"Daughters draw with their husbands' families, Tessie," Mr. Summers said gently. "You know that as well as anyone else." (51)
This passage is simply more evidence that the villagers are organized as a patriarchy. Families are defined by male heads of household.
Bill Hutchinson was standing quiet, staring down at the paper in his hand. Suddenly. Tessie Hutchinson shouted to Mr. Summers. "You didn't give him time enough to take any paper he wanted. I saw you. It wasn't fair!" (46)
Is Tess defending her family, or is she more concerned about her own fate?
"There's Don and Eva," Mrs. Hutchinson yelled. "Make them take their chance!"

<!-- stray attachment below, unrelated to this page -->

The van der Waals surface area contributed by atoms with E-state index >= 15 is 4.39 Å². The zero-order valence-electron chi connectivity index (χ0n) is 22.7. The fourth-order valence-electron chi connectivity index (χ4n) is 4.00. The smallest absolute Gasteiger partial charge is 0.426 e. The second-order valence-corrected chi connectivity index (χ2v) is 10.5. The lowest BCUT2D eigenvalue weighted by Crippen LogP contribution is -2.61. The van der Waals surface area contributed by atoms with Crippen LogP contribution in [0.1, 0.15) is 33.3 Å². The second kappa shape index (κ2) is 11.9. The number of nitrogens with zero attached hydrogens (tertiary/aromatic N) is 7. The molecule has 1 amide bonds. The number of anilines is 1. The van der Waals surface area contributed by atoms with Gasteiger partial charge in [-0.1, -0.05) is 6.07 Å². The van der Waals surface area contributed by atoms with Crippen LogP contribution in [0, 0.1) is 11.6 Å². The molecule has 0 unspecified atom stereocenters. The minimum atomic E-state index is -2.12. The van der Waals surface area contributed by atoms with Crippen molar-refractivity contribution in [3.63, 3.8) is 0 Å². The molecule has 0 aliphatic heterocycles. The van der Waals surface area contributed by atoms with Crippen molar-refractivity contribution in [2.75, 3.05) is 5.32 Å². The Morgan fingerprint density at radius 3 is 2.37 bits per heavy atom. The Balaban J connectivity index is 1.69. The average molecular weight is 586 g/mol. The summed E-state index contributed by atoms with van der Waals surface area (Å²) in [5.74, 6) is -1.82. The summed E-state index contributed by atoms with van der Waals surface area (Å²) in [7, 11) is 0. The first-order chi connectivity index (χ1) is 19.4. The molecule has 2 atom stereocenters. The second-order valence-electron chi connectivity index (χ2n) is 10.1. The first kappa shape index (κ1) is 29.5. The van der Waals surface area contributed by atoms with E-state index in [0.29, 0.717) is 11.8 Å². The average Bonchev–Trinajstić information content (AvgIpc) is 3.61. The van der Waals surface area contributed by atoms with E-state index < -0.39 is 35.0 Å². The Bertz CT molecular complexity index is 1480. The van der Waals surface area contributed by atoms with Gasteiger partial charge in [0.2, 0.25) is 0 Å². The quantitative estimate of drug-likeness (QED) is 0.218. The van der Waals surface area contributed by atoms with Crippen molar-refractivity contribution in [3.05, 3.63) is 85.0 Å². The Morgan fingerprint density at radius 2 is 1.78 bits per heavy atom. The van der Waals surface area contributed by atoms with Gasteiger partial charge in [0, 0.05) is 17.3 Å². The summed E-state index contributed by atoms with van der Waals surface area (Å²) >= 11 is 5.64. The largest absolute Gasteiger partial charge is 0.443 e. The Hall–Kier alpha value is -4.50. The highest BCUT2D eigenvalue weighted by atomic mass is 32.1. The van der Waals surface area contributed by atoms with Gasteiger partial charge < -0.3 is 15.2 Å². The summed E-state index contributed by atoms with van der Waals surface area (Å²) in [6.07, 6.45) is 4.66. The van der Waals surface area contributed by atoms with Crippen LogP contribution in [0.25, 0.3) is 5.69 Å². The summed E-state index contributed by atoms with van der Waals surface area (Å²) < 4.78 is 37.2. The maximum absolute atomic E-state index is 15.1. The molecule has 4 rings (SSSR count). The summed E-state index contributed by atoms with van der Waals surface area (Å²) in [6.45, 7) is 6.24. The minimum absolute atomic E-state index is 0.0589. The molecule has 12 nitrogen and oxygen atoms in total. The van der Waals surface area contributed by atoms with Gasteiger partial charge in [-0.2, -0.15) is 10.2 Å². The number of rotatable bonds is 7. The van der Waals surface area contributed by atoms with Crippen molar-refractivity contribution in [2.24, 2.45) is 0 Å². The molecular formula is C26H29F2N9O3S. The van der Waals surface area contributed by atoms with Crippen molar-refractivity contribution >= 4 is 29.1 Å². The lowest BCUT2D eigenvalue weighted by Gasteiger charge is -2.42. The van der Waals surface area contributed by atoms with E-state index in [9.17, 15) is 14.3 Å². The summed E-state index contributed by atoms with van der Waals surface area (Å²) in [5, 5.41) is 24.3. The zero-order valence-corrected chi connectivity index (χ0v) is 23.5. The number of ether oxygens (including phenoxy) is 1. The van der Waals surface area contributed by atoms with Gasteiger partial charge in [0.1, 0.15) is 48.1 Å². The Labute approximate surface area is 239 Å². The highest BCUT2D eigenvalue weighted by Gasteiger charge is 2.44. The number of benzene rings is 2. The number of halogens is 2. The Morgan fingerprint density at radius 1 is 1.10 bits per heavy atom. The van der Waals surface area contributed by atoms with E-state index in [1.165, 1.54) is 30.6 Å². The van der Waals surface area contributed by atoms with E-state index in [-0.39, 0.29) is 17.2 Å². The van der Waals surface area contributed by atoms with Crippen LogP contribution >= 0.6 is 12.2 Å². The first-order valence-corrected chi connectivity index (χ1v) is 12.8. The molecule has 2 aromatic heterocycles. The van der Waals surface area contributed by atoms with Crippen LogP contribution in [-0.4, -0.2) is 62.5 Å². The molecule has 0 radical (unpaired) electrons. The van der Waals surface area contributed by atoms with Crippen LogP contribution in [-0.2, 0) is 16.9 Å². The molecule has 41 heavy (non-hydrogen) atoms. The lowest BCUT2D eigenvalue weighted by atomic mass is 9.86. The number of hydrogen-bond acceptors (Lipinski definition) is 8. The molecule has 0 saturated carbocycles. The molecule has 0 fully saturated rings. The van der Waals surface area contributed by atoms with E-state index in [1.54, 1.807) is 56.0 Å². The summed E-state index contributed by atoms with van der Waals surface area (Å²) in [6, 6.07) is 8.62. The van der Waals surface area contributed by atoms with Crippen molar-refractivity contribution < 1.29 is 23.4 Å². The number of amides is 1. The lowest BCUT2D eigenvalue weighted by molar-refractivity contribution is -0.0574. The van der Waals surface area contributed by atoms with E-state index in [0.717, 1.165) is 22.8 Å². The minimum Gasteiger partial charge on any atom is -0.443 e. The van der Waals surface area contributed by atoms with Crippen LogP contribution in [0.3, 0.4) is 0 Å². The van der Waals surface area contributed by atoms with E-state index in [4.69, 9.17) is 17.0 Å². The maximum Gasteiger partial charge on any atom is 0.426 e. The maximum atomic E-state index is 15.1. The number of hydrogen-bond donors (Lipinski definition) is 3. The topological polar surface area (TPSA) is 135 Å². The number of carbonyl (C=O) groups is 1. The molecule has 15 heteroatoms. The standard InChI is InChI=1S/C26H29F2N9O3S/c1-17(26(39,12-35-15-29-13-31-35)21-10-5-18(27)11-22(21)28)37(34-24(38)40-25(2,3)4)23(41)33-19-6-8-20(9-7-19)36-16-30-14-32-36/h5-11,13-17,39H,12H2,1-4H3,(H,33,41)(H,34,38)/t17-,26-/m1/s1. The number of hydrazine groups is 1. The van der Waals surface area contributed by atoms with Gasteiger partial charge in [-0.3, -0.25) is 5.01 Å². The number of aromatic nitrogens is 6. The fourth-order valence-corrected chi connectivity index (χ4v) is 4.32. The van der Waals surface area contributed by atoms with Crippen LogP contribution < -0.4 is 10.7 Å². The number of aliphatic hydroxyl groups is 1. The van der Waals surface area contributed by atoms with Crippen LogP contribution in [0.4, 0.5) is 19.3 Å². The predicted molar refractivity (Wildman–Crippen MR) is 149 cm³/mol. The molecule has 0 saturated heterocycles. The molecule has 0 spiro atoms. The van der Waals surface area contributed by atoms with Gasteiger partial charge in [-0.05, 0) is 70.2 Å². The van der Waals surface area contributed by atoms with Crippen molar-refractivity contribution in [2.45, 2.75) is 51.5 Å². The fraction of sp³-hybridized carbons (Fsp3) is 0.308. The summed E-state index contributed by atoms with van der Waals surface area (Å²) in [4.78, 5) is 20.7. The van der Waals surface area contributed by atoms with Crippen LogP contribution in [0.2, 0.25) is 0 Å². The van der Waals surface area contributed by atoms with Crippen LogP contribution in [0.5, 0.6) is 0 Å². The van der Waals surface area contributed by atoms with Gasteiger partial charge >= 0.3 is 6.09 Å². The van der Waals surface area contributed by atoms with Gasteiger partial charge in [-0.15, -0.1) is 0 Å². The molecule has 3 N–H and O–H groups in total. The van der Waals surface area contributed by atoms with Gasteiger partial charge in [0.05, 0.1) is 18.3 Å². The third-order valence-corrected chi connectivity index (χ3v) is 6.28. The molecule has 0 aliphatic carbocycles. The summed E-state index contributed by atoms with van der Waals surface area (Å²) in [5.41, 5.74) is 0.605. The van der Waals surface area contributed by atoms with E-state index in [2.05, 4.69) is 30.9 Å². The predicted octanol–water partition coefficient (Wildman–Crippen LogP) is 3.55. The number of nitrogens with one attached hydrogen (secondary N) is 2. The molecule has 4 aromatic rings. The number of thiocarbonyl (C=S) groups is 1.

"Daughters draw with their husbands' families, Tessie," Mr. Summers said gently. "You know that as well as anyone else." (50)
This passage answers the previous question – Tess Hutchinson is clearly willing to sacrifice members of her own family if it means she can avoid the lottery.
And someone gave little Davy Hutchinson a few pebbles. (78)
The lottery encourages family member to turn on family member.
The Delacroix Family
"There goes my old man." Mrs. Delacroix said. She held her breath while her husband went forward. (26)
Mrs. Delacroix is not nervous on behalf of her husband, but rather on behalf of herself.